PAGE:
Back then, I couldn’t imagine how my friend would ever heal, or how her family would keep going, or even how the two of us could ever possibly laugh again over nothing, the way we always used to do. I couldn’t imagine my own sons all grown up; how would I ever release them to the world and all its dangers, or bear witness to their loss of innocence?
Maybe a certain lack of imagination is what saves us from being paralyzed with fear for our children as they make their way in the world. Certainly what seemed unimaginable when my own sons were nine and twelve, the year that Morgan died, has slowly, inevitably, become the reality I’ve learned to take in stride as the years rolled by.
Right under my eyes, my children have done the unimaginable: they’ve grown up. They drive cars and stay out late and have friends I don’t know and drink beer and pay bills and make choices both good and bad and hold down jobs and put money in the bank and learn things I can’t begin to understand and have lives that belong wholly to them, lives they live away from me.
I couldn’t imagine any of this, and now I am living it. And, you know what? It’s okay. In fact, it is unimaginably good. In four months, I will be the mother of a college graduate myself. The boy who had to be taught how to send a message from his brain to his tongue is an accomplished pianist, an A student, a young man whose talents far exceed anything I could have imagined on that day when I crossed my fingers and prayed that he could hold his own for a morning of kindergarten. The other day, as we sat during intermission at the Boston Symphony, he patiently explained to me the mathematical theory behind post-tonal music. At this moment, Jack is in Montreal for winter break with thirty friends from his senior class and no adults. Even a year ago, I couldn’t have imagined granting permission for an unchaperoned road trip to a city five hours away where the drinking age is basically moot. And yet, after many conversations and agreements about how often he needed to check in with us, my husband and I found ourselves on the same page about this: ready to say “yes.”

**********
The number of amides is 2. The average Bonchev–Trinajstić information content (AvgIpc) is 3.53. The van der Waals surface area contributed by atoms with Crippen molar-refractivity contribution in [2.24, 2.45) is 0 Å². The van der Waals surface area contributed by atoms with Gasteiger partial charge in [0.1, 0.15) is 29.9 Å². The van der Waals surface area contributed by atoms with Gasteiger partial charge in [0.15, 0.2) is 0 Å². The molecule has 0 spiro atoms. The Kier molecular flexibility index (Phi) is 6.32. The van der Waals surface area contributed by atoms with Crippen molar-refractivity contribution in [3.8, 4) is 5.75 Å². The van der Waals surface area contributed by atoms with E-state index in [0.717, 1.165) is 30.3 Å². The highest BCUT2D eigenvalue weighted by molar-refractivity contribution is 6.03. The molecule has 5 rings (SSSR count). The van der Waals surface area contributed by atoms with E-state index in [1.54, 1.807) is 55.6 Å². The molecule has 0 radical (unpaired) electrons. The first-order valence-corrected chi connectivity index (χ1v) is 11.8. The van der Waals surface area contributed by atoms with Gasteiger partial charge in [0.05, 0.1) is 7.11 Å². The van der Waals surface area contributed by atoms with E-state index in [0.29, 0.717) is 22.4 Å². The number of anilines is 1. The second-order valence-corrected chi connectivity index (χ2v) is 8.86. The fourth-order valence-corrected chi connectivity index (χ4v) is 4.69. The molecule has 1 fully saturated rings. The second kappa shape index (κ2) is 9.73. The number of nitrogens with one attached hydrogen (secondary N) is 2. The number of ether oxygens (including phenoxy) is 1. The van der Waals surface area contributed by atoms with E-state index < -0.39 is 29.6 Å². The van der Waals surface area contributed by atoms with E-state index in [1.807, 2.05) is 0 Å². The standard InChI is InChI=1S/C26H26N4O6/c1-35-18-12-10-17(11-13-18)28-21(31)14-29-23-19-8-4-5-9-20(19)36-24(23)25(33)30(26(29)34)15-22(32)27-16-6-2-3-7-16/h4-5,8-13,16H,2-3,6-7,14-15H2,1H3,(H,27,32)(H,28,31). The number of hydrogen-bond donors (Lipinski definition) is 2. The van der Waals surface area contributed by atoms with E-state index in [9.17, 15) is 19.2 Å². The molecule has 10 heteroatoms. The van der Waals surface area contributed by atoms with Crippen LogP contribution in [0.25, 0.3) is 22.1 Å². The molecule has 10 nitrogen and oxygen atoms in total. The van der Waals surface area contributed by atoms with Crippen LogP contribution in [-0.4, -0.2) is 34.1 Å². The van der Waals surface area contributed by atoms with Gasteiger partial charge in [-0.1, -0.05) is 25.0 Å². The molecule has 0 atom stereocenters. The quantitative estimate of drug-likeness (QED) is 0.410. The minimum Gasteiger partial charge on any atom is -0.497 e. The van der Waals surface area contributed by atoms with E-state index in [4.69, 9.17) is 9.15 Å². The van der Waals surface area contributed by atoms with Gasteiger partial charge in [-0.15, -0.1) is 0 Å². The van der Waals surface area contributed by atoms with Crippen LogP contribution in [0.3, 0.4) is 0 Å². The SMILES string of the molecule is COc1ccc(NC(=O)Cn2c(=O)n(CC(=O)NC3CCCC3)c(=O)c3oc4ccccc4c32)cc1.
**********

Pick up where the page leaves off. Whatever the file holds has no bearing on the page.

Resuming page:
There comes a time when our job is no longer to keep our children protected under our care but to entrust them to themselves. They are going to leave us anyway. But I think perhaps we give them a special gift if we can summon the courage to let them go with our blessings and our faith.
“Keep some room in your heart for the unimaginable,” writes Mary Oliver. This strikes me as profound parenting advice, a reminder that there is so much more to this life than we can possibly see or touch or understand at any given moment. Our children’s paths are revealed slowly and in time, their true gifts perhaps obscured; their destinies not ours to write. We will love them no matter what. But we can’t keep them safe. And somehow, we must make our fragile peace with both of these truths. Keeping some room in my heart for the unimaginable makes it a little easier. For what can any of us do, but work our way toward surrender, surrender to reality in all its beauty and mystery?